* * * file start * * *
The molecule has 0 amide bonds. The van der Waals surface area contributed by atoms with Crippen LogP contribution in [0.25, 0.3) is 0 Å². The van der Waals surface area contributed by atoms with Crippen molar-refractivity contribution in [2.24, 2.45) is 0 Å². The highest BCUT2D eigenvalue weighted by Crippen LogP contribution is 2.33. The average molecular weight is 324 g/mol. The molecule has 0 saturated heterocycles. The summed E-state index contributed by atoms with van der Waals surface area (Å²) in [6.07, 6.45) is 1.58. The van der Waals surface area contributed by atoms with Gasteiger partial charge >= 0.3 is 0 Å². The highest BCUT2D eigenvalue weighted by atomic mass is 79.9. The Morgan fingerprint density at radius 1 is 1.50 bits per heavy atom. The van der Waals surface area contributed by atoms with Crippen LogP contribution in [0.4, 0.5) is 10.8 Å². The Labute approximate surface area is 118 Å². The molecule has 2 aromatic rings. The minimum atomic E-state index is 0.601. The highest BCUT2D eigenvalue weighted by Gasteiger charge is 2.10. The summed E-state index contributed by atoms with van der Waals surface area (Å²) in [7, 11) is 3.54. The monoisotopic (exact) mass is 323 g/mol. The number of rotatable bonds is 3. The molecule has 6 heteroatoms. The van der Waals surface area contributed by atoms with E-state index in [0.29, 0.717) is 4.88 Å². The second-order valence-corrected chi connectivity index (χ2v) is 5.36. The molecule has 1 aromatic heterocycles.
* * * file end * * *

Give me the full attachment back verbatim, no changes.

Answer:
The molecule has 0 amide bonds. The van der Waals surface area contributed by atoms with Crippen LogP contribution in [0.25, 0.3) is 0 Å². The van der Waals surface area contributed by atoms with Crippen molar-refractivity contribution in [2.24, 2.45) is 0 Å². The highest BCUT2D eigenvalue weighted by Crippen LogP contribution is 2.33. The average molecular weight is 324 g/mol. The molecule has 0 saturated heterocycles. The summed E-state index contributed by atoms with van der Waals surface area (Å²) in [6.07, 6.45) is 1.58. The van der Waals surface area contributed by atoms with Gasteiger partial charge >= 0.3 is 0 Å². The highest BCUT2D eigenvalue weighted by atomic mass is 79.9. The Morgan fingerprint density at radius 1 is 1.50 bits per heavy atom. The van der Waals surface area contributed by atoms with Crippen LogP contribution in [0.4, 0.5) is 10.8 Å². The Labute approximate surface area is 118 Å². The molecule has 2 aromatic rings. The minimum atomic E-state index is 0.601. The highest BCUT2D eigenvalue weighted by Gasteiger charge is 2.10. The summed E-state index contributed by atoms with van der Waals surface area (Å²) in [7, 11) is 3.54. The monoisotopic (exact) mass is 323 g/mol. The number of rotatable bonds is 3. The molecule has 6 heteroatoms. The van der Waals surface area contributed by atoms with E-state index in [0.29, 0.717) is 4.88 Å². The second-order valence-corrected chi connectivity index (χ2v) is 5.36. The molecule has 1 aromatic heterocycles.